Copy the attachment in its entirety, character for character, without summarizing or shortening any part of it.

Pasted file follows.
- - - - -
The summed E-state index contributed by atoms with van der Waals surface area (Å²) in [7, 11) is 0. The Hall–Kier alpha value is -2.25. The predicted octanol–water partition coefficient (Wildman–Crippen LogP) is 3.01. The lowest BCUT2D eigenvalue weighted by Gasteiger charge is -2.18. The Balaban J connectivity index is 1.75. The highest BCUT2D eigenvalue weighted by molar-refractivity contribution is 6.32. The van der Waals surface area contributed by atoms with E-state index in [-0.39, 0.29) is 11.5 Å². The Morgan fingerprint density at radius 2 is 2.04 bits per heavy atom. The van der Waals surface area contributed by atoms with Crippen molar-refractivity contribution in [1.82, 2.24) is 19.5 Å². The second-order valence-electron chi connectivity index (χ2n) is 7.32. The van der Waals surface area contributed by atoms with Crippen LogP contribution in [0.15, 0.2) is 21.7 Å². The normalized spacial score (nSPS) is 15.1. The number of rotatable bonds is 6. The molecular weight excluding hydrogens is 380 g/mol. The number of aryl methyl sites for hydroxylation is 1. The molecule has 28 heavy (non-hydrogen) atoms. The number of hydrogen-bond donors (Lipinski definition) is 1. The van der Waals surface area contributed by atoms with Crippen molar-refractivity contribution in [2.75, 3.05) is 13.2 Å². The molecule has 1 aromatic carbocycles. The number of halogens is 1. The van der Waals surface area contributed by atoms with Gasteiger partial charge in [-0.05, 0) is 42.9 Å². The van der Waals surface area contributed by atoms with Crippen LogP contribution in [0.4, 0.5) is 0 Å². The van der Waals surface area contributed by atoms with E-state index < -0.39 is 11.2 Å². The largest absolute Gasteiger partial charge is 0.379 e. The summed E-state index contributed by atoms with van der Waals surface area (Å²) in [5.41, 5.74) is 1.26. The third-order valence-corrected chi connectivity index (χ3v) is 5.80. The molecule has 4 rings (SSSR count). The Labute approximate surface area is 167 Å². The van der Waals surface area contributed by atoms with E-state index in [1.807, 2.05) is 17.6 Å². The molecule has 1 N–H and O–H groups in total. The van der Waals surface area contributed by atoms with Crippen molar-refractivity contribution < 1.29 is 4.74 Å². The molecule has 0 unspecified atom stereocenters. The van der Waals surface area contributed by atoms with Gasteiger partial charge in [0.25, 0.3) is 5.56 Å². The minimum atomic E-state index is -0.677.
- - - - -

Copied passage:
The summed E-state index contributed by atoms with van der Waals surface area (Å²) in [7, 11) is 0. The Hall–Kier alpha value is -2.25. The predicted octanol–water partition coefficient (Wildman–Crippen LogP) is 3.01. The lowest BCUT2D eigenvalue weighted by Gasteiger charge is -2.18. The Balaban J connectivity index is 1.75. The highest BCUT2D eigenvalue weighted by molar-refractivity contribution is 6.32. The van der Waals surface area contributed by atoms with E-state index in [-0.39, 0.29) is 11.5 Å². The Morgan fingerprint density at radius 2 is 2.04 bits per heavy atom. The van der Waals surface area contributed by atoms with Crippen molar-refractivity contribution in [1.82, 2.24) is 19.5 Å². The second-order valence-electron chi connectivity index (χ2n) is 7.32. The van der Waals surface area contributed by atoms with Crippen LogP contribution in [0.15, 0.2) is 21.7 Å². The normalized spacial score (nSPS) is 15.1. The number of rotatable bonds is 6. The molecular weight excluding hydrogens is 380 g/mol. The number of aryl methyl sites for hydroxylation is 1. The molecule has 28 heavy (non-hydrogen) atoms. The number of hydrogen-bond donors (Lipinski definition) is 1. The van der Waals surface area contributed by atoms with Crippen molar-refractivity contribution in [2.75, 3.05) is 13.2 Å². The molecule has 1 aromatic carbocycles. The number of halogens is 1. The van der Waals surface area contributed by atoms with Gasteiger partial charge in [-0.05, 0) is 42.9 Å². The van der Waals surface area contributed by atoms with Crippen LogP contribution in [0.4, 0.5) is 0 Å². The van der Waals surface area contributed by atoms with E-state index < -0.39 is 11.2 Å². The largest absolute Gasteiger partial charge is 0.379 e. The summed E-state index contributed by atoms with van der Waals surface area (Å²) in [5.41, 5.74) is 1.26. The third-order valence-corrected chi connectivity index (χ3v) is 5.80. The molecule has 4 rings (SSSR count). The Labute approximate surface area is 167 Å². The van der Waals surface area contributed by atoms with E-state index in [1.807, 2.05) is 17.6 Å². The molecule has 1 N–H and O–H groups in total. The van der Waals surface area contributed by atoms with Crippen molar-refractivity contribution < 1.29 is 4.74 Å². The molecule has 0 unspecified atom stereocenters. The van der Waals surface area contributed by atoms with Gasteiger partial charge in [0.25, 0.3) is 5.56 Å². The minimum atomic E-state index is -0.677.